A substance that contains few or no free charges and which can support electrostatic stresses. </dd>
In an electromagnetic field, the centers of the nonpolar molecules of a dielectric are displaced, and the polar molecules become oriented close to the field. The net effect is the appearance of charges at the boundaries of the dielectric. The frictional work done in orientation absorbs energy from the field which appears as heat. When the field is removed the orientation is lost by thermal agitation and so the energy is not regained. If free-charge carriers are present they too can absorb energy.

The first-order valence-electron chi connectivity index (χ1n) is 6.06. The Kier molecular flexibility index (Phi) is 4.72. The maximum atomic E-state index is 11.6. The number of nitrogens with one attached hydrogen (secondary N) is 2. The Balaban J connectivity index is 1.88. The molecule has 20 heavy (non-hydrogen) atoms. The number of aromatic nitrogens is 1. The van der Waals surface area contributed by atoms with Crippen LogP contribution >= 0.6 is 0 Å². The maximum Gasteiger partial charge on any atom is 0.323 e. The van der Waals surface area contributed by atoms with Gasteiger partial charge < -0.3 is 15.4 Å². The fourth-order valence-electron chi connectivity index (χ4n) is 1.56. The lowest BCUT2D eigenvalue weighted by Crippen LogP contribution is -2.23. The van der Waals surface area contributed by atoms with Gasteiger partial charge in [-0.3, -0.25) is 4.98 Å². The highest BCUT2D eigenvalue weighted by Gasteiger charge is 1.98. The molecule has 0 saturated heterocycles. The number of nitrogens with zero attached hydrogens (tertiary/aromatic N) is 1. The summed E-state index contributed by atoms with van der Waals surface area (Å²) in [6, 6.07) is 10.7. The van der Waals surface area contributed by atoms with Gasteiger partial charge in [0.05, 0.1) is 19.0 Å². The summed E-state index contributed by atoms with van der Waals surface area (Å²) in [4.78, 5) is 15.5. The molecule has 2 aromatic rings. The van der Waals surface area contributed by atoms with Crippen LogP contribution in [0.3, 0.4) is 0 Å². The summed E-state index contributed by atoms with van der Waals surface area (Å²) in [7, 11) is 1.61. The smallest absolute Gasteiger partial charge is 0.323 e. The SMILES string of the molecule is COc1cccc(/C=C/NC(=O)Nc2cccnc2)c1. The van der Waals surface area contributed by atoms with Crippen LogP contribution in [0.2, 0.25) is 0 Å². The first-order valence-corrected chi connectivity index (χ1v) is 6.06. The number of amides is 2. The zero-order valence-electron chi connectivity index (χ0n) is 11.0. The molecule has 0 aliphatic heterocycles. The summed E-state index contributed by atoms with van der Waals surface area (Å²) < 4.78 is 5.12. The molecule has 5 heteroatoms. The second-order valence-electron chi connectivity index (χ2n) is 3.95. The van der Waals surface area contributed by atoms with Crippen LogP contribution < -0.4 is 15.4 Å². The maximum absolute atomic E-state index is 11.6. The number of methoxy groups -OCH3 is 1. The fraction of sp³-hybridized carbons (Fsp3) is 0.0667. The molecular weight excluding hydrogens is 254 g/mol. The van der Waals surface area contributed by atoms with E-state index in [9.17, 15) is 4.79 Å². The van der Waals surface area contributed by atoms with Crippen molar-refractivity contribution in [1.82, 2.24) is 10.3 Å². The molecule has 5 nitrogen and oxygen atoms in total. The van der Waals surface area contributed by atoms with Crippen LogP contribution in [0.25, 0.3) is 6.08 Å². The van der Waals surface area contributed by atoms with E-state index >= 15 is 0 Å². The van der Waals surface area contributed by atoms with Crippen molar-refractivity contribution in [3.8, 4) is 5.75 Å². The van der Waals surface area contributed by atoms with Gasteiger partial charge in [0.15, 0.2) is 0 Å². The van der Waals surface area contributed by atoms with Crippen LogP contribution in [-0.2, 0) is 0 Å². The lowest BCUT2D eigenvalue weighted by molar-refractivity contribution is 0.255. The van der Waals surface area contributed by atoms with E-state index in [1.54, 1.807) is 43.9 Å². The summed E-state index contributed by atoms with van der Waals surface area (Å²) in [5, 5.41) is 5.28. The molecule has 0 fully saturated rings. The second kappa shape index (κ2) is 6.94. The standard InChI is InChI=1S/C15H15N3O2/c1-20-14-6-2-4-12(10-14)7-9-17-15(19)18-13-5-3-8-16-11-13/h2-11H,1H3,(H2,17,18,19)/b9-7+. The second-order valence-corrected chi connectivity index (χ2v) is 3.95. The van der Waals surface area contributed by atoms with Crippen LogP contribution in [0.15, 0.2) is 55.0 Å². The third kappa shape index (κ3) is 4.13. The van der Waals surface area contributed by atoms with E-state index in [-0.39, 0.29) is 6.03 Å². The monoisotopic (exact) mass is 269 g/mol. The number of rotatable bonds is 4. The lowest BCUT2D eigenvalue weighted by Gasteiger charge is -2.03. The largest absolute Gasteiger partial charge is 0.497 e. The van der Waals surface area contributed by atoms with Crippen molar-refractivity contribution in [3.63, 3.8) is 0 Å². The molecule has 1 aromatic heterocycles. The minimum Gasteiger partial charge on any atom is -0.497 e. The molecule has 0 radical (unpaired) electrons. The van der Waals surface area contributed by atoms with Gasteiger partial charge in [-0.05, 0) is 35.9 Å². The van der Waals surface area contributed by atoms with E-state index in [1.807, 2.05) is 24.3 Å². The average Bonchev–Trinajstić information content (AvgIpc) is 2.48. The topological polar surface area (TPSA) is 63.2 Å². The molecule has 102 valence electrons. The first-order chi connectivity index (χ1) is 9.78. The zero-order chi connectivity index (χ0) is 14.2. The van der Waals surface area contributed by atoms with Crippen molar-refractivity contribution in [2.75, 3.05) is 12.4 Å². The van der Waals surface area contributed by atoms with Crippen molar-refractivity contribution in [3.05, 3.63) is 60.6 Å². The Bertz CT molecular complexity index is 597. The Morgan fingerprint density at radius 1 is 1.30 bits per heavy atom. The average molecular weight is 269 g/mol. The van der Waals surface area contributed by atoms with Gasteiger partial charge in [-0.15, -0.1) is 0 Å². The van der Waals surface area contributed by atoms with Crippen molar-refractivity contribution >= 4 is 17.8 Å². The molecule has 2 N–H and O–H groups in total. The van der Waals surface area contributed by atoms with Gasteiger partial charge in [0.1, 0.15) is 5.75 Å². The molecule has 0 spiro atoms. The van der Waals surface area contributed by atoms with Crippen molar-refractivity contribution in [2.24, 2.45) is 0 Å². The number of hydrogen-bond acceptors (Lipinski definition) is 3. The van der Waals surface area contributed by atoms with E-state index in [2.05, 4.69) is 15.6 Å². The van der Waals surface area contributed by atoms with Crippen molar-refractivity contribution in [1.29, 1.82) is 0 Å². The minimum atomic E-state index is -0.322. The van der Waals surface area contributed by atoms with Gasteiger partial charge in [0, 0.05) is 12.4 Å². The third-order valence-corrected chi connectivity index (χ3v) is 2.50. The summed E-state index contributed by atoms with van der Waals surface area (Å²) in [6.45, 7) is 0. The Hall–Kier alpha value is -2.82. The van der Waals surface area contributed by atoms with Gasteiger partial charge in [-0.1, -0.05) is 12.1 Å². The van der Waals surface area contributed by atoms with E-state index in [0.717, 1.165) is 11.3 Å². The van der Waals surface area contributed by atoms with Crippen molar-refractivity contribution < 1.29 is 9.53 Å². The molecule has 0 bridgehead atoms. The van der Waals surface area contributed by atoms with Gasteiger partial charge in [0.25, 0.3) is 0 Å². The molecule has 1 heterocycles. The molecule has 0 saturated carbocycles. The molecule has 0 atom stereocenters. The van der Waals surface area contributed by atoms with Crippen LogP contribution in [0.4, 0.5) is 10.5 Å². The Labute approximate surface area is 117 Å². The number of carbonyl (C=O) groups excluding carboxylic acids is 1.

A good dielectric is one in which the absorption is a minimum. A vacuum is the only perfect dielectric. The quality of an imperfect dielectric is its dielectric strength; and the accumulation of charges within an imperfect dielectric is termed dielectric absorption. </dd>
This article is based on NASA's Dictionary of Technical Terms for Aerospace Use